CC- My first reaction when analyzing the images was of a slight confusion. I initially thought that the images were about Latin Americans living in the USA. Later I discovered that the project was about people living in Latin American countries. From an aesthetic angle, which was your strategy when choosing the elements you wanted to depict in the project and what you thought was irrelevant and out of context?
CS-V- Really? What a surprise, maybe it was because the first image you saw was of a police man wearing some kind of texan hat? I think it was just a very opportune ( or unfortunate?) coincidence. I decided to photograph certain people: people that I particularly find excluded from the realm of representation. Aesthetically I wanted to play with the idea of using the landscape and surroundings as a secondary but very important layer, they don’t shout-out-loud ‘hey look! we are in the third world! ‘ at least not in the way that you are used to see in mainstream imagery. If you look closely you realise that this secondary layer anchors the images in a very special way
CC- I see that you focused the project on portraits rather than on the topography of the space. Why do you think it was more important to photograph people rather than the landscapes?
CS-V- I wouldn’t say it is more important to photograph people over landscape. They are equally relevant to the point that they are connected.
CC- Have you received the responses you aimed to hear from audiences when presenting the work at exhibitions?
CS-V- Well, this is a very difficult question, I really don’t know the answer… What is that phrase I’ve heard before? If I managed to touch just one soul, then it was well worth it… or something like that.
CC- Will you be going further with the work, traveling to other Latin American countries?
CS-V- Yes definitely, I’de love to, but I think I might have to leave that for sometime in the future, at the moment I am concentrating in developing my work using what I have around me…
As Britain recovers from its worst financial crisis since the depression of the 1930s and the economy flirts far too long with recession, it seems that no lessons have been learned (or perhaps they’ve been avoided) and nothing has changed. The closest thing to a revolution we’ve experienced is an upsurge in popularity for the Liberal Democrat party – and that’s probably only because both Labour and Conservative parties haven’t actually presented the electorate with any policies in the run up to the election.
The banks, whose relentless greed and pursuit of profit caused this crisis, having been bailed out by the taxpayer are back on track again; bonuses two or three times your salary are returning and the swagger of the City is evident once more. Perhaps worst of all, as Will Hutton has argued, the opportunity to remind our banks that they serve the economy, rather than the other way around, has been lost. In short, Capital has won.
In George Orwell’s 1984 the novel’s protagonist, Winston Smith, struggles to endure a regime that controls almost every aspect of his life as Big Brother’s reach consumes politics, economics and society. Winston, where possible, retaliates quietly, enjoying the small pleasures of his troubled existence; a walk in the park, hearing bird song, or feeling the sun’s rays on his face. So oppressive is Big Brother’s regime that the last refuge of Winston’s freedom becomes his memory of these simple pleasures. And of course, while Britain in 2010 is very different to Orwell’s dystopian vision 1984, there are similarities; the might of power, whether economic or political, is felt by workers across the nation.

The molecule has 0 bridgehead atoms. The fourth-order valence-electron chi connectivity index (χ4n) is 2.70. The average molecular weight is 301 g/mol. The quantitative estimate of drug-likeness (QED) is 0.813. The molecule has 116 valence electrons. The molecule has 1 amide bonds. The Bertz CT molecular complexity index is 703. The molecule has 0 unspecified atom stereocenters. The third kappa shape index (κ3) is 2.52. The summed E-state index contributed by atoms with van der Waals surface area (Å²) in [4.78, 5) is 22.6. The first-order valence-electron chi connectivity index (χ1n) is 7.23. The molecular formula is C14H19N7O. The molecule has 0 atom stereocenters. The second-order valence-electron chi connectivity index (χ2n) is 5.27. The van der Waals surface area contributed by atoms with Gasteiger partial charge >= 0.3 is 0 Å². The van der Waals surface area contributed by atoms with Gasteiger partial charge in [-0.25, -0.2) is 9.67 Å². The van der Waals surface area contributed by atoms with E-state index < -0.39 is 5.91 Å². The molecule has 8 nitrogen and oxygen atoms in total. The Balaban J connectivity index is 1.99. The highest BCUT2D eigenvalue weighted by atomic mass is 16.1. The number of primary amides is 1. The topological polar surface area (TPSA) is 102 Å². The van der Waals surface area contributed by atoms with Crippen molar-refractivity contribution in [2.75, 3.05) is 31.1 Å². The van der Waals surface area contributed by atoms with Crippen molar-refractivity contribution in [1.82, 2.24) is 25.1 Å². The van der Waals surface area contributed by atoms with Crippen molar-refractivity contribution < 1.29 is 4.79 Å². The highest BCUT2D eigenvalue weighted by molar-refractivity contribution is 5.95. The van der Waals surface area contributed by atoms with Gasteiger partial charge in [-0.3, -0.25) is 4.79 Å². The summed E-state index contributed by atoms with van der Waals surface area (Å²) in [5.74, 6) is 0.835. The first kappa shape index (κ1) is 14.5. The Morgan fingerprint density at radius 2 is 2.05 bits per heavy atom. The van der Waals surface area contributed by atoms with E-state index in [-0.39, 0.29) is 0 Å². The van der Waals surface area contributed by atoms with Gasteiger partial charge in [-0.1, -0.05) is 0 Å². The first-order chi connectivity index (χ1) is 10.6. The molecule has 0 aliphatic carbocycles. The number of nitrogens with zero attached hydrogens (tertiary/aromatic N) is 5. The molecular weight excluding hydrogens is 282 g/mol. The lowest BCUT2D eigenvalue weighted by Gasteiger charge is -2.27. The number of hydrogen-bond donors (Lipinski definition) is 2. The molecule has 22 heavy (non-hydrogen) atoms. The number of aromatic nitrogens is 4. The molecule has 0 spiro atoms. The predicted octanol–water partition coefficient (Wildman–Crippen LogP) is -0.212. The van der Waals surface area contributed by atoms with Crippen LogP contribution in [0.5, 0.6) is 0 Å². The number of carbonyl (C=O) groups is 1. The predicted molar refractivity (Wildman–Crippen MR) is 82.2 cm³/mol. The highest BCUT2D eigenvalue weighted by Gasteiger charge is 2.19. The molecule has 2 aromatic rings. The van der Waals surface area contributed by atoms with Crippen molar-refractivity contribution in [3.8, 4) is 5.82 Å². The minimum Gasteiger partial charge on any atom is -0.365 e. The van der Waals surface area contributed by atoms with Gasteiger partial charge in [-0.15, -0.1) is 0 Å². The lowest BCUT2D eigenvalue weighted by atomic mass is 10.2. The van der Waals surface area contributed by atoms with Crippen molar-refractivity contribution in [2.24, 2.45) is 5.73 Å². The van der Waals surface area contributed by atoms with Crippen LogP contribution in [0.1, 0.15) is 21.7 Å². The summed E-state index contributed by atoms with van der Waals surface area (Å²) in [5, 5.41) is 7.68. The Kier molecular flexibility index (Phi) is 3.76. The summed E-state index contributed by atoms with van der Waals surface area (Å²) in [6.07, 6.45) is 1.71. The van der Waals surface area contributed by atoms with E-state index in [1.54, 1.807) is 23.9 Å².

Carlos Saladén-Vargas’ portraits of workers enjoying the simple pleasure of a cigarette break obscure and mask the misery of power that bears down on them. They may look ‘cool’ and might appear to be performing for the camera but this is not the case as these portraits are collaborative; the photographer gives no direction but also refuses to take photographs when the subject performs the way they feel a smoker should. The smoker self- represents, the photographer merely edits and interprets. If photography is a sin then is it sins of omission or commission that Carlos commits here?
Like Winston Smith, these smokers take pleasure in the small and simple; smoking is a reason to live again, a few minutes of escape from the mundane. The psychological pressure of work is lifted, frustrations are released, the alienation dissipates, the body relaxes and, if only for a short while, the smoker is reminded they are human after all… until they have to wind themselves up again and take up their role in society once again.
Like Diane Arbus, who pre-empted the 1970s, a decade that was consistently out of sorts with itself politically, socially and economically, or Cindy Sherman, whose work came to personify the fluidity of identity that was characteristic of the postmodern a few years later, Carlos Saladén-Vargas’ work is also of its time. It references Arbus and Sherman politically, the action of smoking photographed here symbolises the pressure of capital on the workforce, but also aesthetically, the film stock is old and is in black and white, so there’s no doubt that you’re looking at anything but a photograph.
And it’s because of this that we shouldn’t see individual portraits, we should see these images collectively, Saladen-Vargas’ vision of the debilitating nature of work under the renewed dominance of Capital. As Orwell himself wrote “If you want a picture of the future, imagine a boot stamping on a human face—forever.”
– Alex Drago, London, Spring 2010